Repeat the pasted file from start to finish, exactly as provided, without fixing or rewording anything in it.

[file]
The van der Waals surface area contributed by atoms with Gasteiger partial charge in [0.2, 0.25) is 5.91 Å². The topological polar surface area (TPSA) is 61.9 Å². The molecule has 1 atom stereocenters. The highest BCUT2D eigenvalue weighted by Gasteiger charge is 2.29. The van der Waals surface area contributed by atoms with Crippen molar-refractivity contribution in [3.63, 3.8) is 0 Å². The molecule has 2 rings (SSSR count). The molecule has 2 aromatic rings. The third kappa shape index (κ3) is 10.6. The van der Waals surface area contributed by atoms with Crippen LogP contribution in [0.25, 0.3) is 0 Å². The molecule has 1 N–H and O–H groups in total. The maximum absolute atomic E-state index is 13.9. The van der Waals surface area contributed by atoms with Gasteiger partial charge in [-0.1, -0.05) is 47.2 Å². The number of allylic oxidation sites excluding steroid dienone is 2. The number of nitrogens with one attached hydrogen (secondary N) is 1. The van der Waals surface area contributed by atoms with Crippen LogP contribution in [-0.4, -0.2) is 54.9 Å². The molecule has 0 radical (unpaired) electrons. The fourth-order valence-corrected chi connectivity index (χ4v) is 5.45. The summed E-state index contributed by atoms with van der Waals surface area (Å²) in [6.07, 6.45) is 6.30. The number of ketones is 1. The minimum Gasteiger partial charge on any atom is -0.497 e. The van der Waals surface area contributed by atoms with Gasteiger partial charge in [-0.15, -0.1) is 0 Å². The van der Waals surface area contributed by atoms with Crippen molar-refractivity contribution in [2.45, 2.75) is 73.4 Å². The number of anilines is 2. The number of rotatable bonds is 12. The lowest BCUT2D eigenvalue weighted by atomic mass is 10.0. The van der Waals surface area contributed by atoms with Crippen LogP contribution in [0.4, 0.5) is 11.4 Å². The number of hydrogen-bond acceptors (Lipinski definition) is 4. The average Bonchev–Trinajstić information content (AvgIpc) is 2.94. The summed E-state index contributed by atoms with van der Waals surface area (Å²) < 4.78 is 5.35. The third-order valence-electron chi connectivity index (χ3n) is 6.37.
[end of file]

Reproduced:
The van der Waals surface area contributed by atoms with Gasteiger partial charge in [0.2, 0.25) is 5.91 Å². The topological polar surface area (TPSA) is 61.9 Å². The molecule has 1 atom stereocenters. The highest BCUT2D eigenvalue weighted by Gasteiger charge is 2.29. The van der Waals surface area contributed by atoms with Crippen molar-refractivity contribution in [3.63, 3.8) is 0 Å². The molecule has 2 rings (SSSR count). The molecule has 2 aromatic rings. The third kappa shape index (κ3) is 10.6. The van der Waals surface area contributed by atoms with Crippen LogP contribution in [0.25, 0.3) is 0 Å². The molecule has 1 N–H and O–H groups in total. The maximum absolute atomic E-state index is 13.9. The van der Waals surface area contributed by atoms with Gasteiger partial charge in [-0.1, -0.05) is 47.2 Å². The number of allylic oxidation sites excluding steroid dienone is 2. The number of nitrogens with one attached hydrogen (secondary N) is 1. The van der Waals surface area contributed by atoms with Crippen LogP contribution in [-0.4, -0.2) is 54.9 Å². The molecule has 0 radical (unpaired) electrons. The fourth-order valence-corrected chi connectivity index (χ4v) is 5.45. The summed E-state index contributed by atoms with van der Waals surface area (Å²) in [6.07, 6.45) is 6.30. The number of ketones is 1. The minimum Gasteiger partial charge on any atom is -0.497 e. The van der Waals surface area contributed by atoms with Gasteiger partial charge in [-0.15, -0.1) is 0 Å². The van der Waals surface area contributed by atoms with Crippen molar-refractivity contribution in [2.45, 2.75) is 73.4 Å². The number of anilines is 2. The number of rotatable bonds is 12. The lowest BCUT2D eigenvalue weighted by atomic mass is 10.0. The van der Waals surface area contributed by atoms with Crippen LogP contribution in [0.4, 0.5) is 11.4 Å². The number of hydrogen-bond acceptors (Lipinski definition) is 4. The average Bonchev–Trinajstić information content (AvgIpc) is 2.94. The summed E-state index contributed by atoms with van der Waals surface area (Å²) < 4.78 is 5.35. The third-order valence-electron chi connectivity index (χ3n) is 6.37.